No, historians do not necessarily need to be good at math. While some areas of history may require math skills, such as economic history, statistics, and data analysis, many other fields do not.
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Historians do not necessarily need to be good at math, but it can be helpful in certain areas of history. As stated before, economic history, statistics, and data analysis may require some mathematical skills. However, many other fields do not.
Historian and author, David McCullough, once said, “History is not a science, it’s an art.” This quote emphasizes the idea that history is more about interpreting and analyzing past events, rather than using hard data to come to a conclusion.
Here are some interesting facts about the relationship between math and history:
- Mathematics was an important aspect of ancient civilizations, including Egypt, Babylon, and Greece. These societies used mathematics for practical purposes, such as measuring land and building structures, as well as for more abstract concepts like philosophy and science.
- During the Renaissance period in Europe, math and science began to be seen as important fields of study for understanding the world around us. This led to important discoveries in areas like astronomy and physics.
- In the modern era, statistics and data analysis have become increasingly important in various fields, including history. Historians may use statistical methods to analyze large data sets, draw conclusions about past events, and predict future trends.
- Many famous people throughout history have used math to achieve great things. For example, Leonardo da Vinci used math to design incredible inventions, and Galileo Galilei used mathematics to understand the movements of the stars and planets.
Overall, while math skills are not necessarily required for all areas of history, having a basic understanding of mathematical concepts can be helpful for analyzing data and drawing conclusions about past events.
Mathematicians and physicists have different ways of thinking about and approaching problems, with mathematicians preferring to focus on the logic of their arguments and physicists looking for situations where the mathematics applied can be used to explain real-world phenomena. One example of this difference is the theorem that three dimensions of space are special, with mathematicians being able to derive the same results in a two-dimensional space if they are careful enough. However, the modern attitude of mathematicians is not to be beholden to physics, with many of them preferring to work on problems that are more interesting or relevant to themselves.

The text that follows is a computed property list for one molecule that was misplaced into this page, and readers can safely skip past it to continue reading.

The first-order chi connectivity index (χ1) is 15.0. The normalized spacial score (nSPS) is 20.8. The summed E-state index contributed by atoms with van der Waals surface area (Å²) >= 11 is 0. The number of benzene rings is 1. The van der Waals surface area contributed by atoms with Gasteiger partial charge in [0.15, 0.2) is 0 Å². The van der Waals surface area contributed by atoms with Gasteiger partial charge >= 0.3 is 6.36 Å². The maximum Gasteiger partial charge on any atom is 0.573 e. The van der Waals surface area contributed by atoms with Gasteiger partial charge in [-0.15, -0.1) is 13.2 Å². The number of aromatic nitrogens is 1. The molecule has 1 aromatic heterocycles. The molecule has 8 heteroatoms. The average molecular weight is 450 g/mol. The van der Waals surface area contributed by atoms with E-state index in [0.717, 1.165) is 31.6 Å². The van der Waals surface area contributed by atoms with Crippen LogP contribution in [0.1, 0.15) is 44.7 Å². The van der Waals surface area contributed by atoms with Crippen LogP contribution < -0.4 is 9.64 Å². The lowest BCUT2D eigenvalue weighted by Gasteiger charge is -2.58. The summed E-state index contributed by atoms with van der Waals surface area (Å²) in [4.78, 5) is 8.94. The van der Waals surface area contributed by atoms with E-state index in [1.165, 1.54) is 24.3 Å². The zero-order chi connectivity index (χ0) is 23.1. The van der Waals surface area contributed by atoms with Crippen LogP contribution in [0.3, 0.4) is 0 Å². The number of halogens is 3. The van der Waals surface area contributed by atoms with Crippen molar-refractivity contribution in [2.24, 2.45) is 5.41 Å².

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Numbers, in fact, play a significant role in the everyday work of most historians, and achieving quantitative literacy can help you become more efficient in your regular job.
When I was about 24, and an arrogant, know-it-all undergraduate (it came with the territory) I was convinced eliminating all requirements outside my major would be a great idea. It would shorten my college career (I almost became the world’s first tenured undergraduate), save me from reading a lot of things I didn’t want to read, and it would above all protect me from having to understand math, which made my palms sweat when I was in the same room with it — or on the same campus with it.
I wasn’t a history person then, but majoring in creative writing, and I had wonderful reasons why I didn’t need a second language, didn’t need to learn any sciences and memorize terminology, didn’t need to take 20 credits outside my major in the humanities…. requirements outside my field were dumb, irrational, traditional.
I have mentally been writing an apology letter to the UW Faculty Senate, which developed these guidelines, for the last 40 years, polishing and adding to it.
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So historians now have to get their heads around mathematics, too. While a database is never much more than an expression of arithmetic or linear algebra, the increasing amount of available data is calling for a more sophisticated approach.
Art and Art History. Classics. Communication. English.